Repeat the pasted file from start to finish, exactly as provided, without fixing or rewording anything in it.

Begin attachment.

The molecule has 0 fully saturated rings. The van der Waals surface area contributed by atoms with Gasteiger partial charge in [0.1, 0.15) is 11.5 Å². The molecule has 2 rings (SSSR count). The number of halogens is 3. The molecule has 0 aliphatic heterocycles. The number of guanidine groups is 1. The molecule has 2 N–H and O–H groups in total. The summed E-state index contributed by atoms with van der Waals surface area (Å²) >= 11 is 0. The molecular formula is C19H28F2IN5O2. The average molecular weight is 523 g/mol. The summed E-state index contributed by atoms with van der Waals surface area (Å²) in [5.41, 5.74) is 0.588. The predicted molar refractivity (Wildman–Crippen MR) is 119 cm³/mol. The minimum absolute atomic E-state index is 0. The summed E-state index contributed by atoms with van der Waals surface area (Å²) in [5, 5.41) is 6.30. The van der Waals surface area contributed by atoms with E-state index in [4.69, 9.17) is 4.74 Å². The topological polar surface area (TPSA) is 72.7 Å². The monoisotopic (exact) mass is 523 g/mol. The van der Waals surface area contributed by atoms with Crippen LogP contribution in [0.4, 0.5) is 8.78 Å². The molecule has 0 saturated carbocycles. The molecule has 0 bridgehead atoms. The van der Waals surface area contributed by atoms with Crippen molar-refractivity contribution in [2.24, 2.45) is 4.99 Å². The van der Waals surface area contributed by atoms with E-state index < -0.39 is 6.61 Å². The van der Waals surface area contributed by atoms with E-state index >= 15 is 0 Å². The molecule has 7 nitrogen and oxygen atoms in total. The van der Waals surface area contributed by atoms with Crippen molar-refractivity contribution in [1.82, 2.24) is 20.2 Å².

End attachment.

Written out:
The molecule has 0 fully saturated rings. The van der Waals surface area contributed by atoms with Gasteiger partial charge in [0.1, 0.15) is 11.5 Å². The molecule has 2 rings (SSSR count). The number of halogens is 3. The molecule has 0 aliphatic heterocycles. The number of guanidine groups is 1. The molecule has 2 N–H and O–H groups in total. The summed E-state index contributed by atoms with van der Waals surface area (Å²) >= 11 is 0. The molecular formula is C19H28F2IN5O2. The average molecular weight is 523 g/mol. The summed E-state index contributed by atoms with van der Waals surface area (Å²) in [5.41, 5.74) is 0.588. The predicted molar refractivity (Wildman–Crippen MR) is 119 cm³/mol. The minimum absolute atomic E-state index is 0. The summed E-state index contributed by atoms with van der Waals surface area (Å²) in [5, 5.41) is 6.30. The van der Waals surface area contributed by atoms with E-state index in [4.69, 9.17) is 4.74 Å². The topological polar surface area (TPSA) is 72.7 Å². The monoisotopic (exact) mass is 523 g/mol. The van der Waals surface area contributed by atoms with Crippen LogP contribution in [0.4, 0.5) is 8.78 Å². The molecule has 0 saturated carbocycles. The molecule has 0 bridgehead atoms. The van der Waals surface area contributed by atoms with Crippen molar-refractivity contribution in [2.24, 2.45) is 4.99 Å². The van der Waals surface area contributed by atoms with E-state index < -0.39 is 6.61 Å². The van der Waals surface area contributed by atoms with E-state index >= 15 is 0 Å². The molecule has 7 nitrogen and oxygen atoms in total. The van der Waals surface area contributed by atoms with Crippen molar-refractivity contribution in [1.82, 2.24) is 20.2 Å².